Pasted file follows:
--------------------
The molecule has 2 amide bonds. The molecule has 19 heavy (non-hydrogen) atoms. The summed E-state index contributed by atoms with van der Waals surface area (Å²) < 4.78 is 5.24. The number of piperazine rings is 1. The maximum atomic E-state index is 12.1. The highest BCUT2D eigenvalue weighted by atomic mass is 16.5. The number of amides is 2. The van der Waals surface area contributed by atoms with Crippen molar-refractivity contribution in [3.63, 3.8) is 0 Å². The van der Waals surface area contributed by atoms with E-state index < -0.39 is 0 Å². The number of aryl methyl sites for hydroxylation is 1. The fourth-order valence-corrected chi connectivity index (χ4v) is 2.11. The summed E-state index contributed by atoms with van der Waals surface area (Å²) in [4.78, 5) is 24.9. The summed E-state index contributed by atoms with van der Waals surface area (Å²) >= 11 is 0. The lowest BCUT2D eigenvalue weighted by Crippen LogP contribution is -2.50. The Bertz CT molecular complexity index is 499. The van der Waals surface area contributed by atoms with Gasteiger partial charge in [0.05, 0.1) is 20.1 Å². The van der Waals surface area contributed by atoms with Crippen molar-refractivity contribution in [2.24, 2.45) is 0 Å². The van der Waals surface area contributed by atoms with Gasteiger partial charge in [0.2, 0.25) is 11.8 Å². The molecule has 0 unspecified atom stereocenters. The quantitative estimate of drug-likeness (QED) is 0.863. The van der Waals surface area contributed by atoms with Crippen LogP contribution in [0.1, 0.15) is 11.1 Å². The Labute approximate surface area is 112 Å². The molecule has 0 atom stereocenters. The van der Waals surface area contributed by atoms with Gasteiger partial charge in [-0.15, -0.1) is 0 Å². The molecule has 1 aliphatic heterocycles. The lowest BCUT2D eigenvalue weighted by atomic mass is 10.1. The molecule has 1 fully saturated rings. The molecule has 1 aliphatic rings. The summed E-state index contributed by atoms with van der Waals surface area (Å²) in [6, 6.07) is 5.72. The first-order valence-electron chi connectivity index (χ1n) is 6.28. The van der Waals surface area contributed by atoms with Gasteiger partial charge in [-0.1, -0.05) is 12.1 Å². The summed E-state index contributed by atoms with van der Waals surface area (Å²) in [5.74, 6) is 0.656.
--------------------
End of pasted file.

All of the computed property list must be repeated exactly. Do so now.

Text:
The molecule has 2 amide bonds. The molecule has 19 heavy (non-hydrogen) atoms. The summed E-state index contributed by atoms with van der Waals surface area (Å²) < 4.78 is 5.24. The number of piperazine rings is 1. The maximum atomic E-state index is 12.1. The highest BCUT2D eigenvalue weighted by atomic mass is 16.5. The number of amides is 2. The van der Waals surface area contributed by atoms with Crippen molar-refractivity contribution in [3.63, 3.8) is 0 Å². The van der Waals surface area contributed by atoms with E-state index < -0.39 is 0 Å². The number of aryl methyl sites for hydroxylation is 1. The fourth-order valence-corrected chi connectivity index (χ4v) is 2.11. The summed E-state index contributed by atoms with van der Waals surface area (Å²) in [4.78, 5) is 24.9. The summed E-state index contributed by atoms with van der Waals surface area (Å²) >= 11 is 0. The lowest BCUT2D eigenvalue weighted by Crippen LogP contribution is -2.50. The Bertz CT molecular complexity index is 499. The van der Waals surface area contributed by atoms with Gasteiger partial charge in [0.05, 0.1) is 20.1 Å². The van der Waals surface area contributed by atoms with Crippen molar-refractivity contribution in [2.24, 2.45) is 0 Å². The van der Waals surface area contributed by atoms with Gasteiger partial charge in [0.2, 0.25) is 11.8 Å². The molecule has 0 unspecified atom stereocenters. The quantitative estimate of drug-likeness (QED) is 0.863. The van der Waals surface area contributed by atoms with Crippen LogP contribution in [0.1, 0.15) is 11.1 Å². The Labute approximate surface area is 112 Å². The molecule has 0 atom stereocenters. The van der Waals surface area contributed by atoms with Gasteiger partial charge in [-0.15, -0.1) is 0 Å². The molecule has 1 aliphatic heterocycles. The lowest BCUT2D eigenvalue weighted by atomic mass is 10.1. The molecule has 1 fully saturated rings. The molecule has 1 aliphatic rings. The summed E-state index contributed by atoms with van der Waals surface area (Å²) in [6, 6.07) is 5.72. The first-order valence-electron chi connectivity index (χ1n) is 6.28. The van der Waals surface area contributed by atoms with Gasteiger partial charge in [-0.1, -0.05) is 12.1 Å². The summed E-state index contributed by atoms with van der Waals surface area (Å²) in [5.74, 6) is 0.656.